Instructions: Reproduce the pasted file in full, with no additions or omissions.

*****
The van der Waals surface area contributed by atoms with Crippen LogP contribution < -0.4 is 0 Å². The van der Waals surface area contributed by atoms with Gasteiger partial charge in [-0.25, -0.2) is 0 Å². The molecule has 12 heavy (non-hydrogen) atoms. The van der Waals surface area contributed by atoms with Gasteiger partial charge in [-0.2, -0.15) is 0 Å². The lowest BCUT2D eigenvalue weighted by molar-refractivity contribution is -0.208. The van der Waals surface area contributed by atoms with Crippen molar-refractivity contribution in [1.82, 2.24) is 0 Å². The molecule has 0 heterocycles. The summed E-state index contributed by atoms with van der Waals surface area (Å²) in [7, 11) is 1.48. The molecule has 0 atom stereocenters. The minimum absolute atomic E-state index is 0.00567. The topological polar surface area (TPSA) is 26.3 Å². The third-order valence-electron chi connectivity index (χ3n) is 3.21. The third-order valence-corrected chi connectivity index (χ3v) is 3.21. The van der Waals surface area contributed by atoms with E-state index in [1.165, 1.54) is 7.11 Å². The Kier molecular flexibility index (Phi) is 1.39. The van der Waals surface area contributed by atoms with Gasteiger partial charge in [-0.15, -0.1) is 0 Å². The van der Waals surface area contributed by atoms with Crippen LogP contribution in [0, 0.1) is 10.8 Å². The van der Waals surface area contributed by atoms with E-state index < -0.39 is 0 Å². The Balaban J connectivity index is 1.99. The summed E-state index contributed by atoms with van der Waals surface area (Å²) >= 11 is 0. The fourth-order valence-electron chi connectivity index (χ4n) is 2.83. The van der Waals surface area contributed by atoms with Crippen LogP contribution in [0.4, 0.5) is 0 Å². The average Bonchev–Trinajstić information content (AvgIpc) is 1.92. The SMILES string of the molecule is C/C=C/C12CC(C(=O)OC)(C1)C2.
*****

The van der Waals surface area contributed by atoms with Crippen LogP contribution < -0.4 is 0 Å². The van der Waals surface area contributed by atoms with Gasteiger partial charge in [-0.25, -0.2) is 0 Å². The molecule has 12 heavy (non-hydrogen) atoms. The van der Waals surface area contributed by atoms with Gasteiger partial charge in [-0.2, -0.15) is 0 Å². The lowest BCUT2D eigenvalue weighted by molar-refractivity contribution is -0.208. The van der Waals surface area contributed by atoms with Crippen molar-refractivity contribution in [1.82, 2.24) is 0 Å². The molecule has 0 heterocycles. The summed E-state index contributed by atoms with van der Waals surface area (Å²) in [7, 11) is 1.48. The molecule has 0 atom stereocenters. The minimum absolute atomic E-state index is 0.00567. The topological polar surface area (TPSA) is 26.3 Å². The third-order valence-electron chi connectivity index (χ3n) is 3.21. The third-order valence-corrected chi connectivity index (χ3v) is 3.21. The van der Waals surface area contributed by atoms with E-state index in [1.165, 1.54) is 7.11 Å². The Kier molecular flexibility index (Phi) is 1.39. The van der Waals surface area contributed by atoms with Gasteiger partial charge in [-0.15, -0.1) is 0 Å². The van der Waals surface area contributed by atoms with Crippen LogP contribution in [0, 0.1) is 10.8 Å². The van der Waals surface area contributed by atoms with E-state index < -0.39 is 0 Å². The Balaban J connectivity index is 1.99. The summed E-state index contributed by atoms with van der Waals surface area (Å²) >= 11 is 0. The fourth-order valence-electron chi connectivity index (χ4n) is 2.83. The van der Waals surface area contributed by atoms with Crippen LogP contribution in [0.4, 0.5) is 0 Å². The average Bonchev–Trinajstić information content (AvgIpc) is 1.92. The SMILES string of the molecule is C/C=C/C12CC(C(=O)OC)(C1)C2.